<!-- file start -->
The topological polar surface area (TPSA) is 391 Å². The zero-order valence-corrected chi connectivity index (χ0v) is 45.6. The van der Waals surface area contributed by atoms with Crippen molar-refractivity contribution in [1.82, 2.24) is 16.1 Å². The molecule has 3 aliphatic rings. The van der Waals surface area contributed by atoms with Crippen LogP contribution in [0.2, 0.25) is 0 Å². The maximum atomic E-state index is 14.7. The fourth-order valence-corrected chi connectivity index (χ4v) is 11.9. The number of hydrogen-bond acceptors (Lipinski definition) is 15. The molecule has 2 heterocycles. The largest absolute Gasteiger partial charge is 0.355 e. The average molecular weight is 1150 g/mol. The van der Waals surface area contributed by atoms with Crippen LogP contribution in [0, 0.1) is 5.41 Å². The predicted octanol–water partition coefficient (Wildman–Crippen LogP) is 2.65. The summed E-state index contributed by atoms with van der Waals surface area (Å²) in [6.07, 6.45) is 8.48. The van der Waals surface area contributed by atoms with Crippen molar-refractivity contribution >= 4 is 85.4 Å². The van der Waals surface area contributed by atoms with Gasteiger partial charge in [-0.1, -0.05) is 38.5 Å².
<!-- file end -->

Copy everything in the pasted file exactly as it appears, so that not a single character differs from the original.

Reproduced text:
The topological polar surface area (TPSA) is 391 Å². The zero-order valence-corrected chi connectivity index (χ0v) is 45.6. The van der Waals surface area contributed by atoms with Crippen molar-refractivity contribution in [1.82, 2.24) is 16.1 Å². The molecule has 3 aliphatic rings. The van der Waals surface area contributed by atoms with Crippen LogP contribution in [0.2, 0.25) is 0 Å². The maximum atomic E-state index is 14.7. The fourth-order valence-corrected chi connectivity index (χ4v) is 11.9. The number of hydrogen-bond acceptors (Lipinski definition) is 15. The molecule has 2 heterocycles. The largest absolute Gasteiger partial charge is 0.355 e. The average molecular weight is 1150 g/mol. The van der Waals surface area contributed by atoms with Crippen LogP contribution in [0, 0.1) is 5.41 Å². The predicted octanol–water partition coefficient (Wildman–Crippen LogP) is 2.65. The summed E-state index contributed by atoms with van der Waals surface area (Å²) in [6.07, 6.45) is 8.48. The van der Waals surface area contributed by atoms with Crippen molar-refractivity contribution >= 4 is 85.4 Å². The van der Waals surface area contributed by atoms with Gasteiger partial charge in [-0.1, -0.05) is 38.5 Å².